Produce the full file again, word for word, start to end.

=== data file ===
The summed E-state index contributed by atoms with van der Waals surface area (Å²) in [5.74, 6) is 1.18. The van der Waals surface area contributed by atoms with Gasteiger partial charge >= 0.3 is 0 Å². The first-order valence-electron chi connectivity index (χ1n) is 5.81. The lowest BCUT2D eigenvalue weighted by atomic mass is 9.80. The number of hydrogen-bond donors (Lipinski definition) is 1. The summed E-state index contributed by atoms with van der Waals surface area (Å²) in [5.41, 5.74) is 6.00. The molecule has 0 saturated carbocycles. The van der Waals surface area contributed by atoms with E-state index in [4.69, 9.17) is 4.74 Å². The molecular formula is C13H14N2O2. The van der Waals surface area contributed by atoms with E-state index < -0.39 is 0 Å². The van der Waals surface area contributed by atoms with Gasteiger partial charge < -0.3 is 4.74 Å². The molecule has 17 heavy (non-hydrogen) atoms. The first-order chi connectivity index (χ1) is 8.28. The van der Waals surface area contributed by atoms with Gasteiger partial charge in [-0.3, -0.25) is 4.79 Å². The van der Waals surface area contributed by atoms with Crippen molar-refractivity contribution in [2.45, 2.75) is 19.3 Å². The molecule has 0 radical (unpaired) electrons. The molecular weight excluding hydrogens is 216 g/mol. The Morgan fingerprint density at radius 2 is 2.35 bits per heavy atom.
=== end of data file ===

The summed E-state index contributed by atoms with van der Waals surface area (Å²) in [5.74, 6) is 1.18. The van der Waals surface area contributed by atoms with Gasteiger partial charge >= 0.3 is 0 Å². The first-order valence-electron chi connectivity index (χ1n) is 5.81. The lowest BCUT2D eigenvalue weighted by atomic mass is 9.80. The number of hydrogen-bond donors (Lipinski definition) is 1. The summed E-state index contributed by atoms with van der Waals surface area (Å²) in [5.41, 5.74) is 6.00. The molecule has 0 saturated carbocycles. The van der Waals surface area contributed by atoms with E-state index in [4.69, 9.17) is 4.74 Å². The molecular formula is C13H14N2O2. The van der Waals surface area contributed by atoms with E-state index < -0.39 is 0 Å². The van der Waals surface area contributed by atoms with Gasteiger partial charge < -0.3 is 4.74 Å². The molecule has 17 heavy (non-hydrogen) atoms. The first-order chi connectivity index (χ1) is 8.28. The van der Waals surface area contributed by atoms with Gasteiger partial charge in [-0.3, -0.25) is 4.79 Å². The van der Waals surface area contributed by atoms with Crippen molar-refractivity contribution in [2.45, 2.75) is 19.3 Å². The molecule has 0 radical (unpaired) electrons. The molecular weight excluding hydrogens is 216 g/mol. The Morgan fingerprint density at radius 2 is 2.35 bits per heavy atom.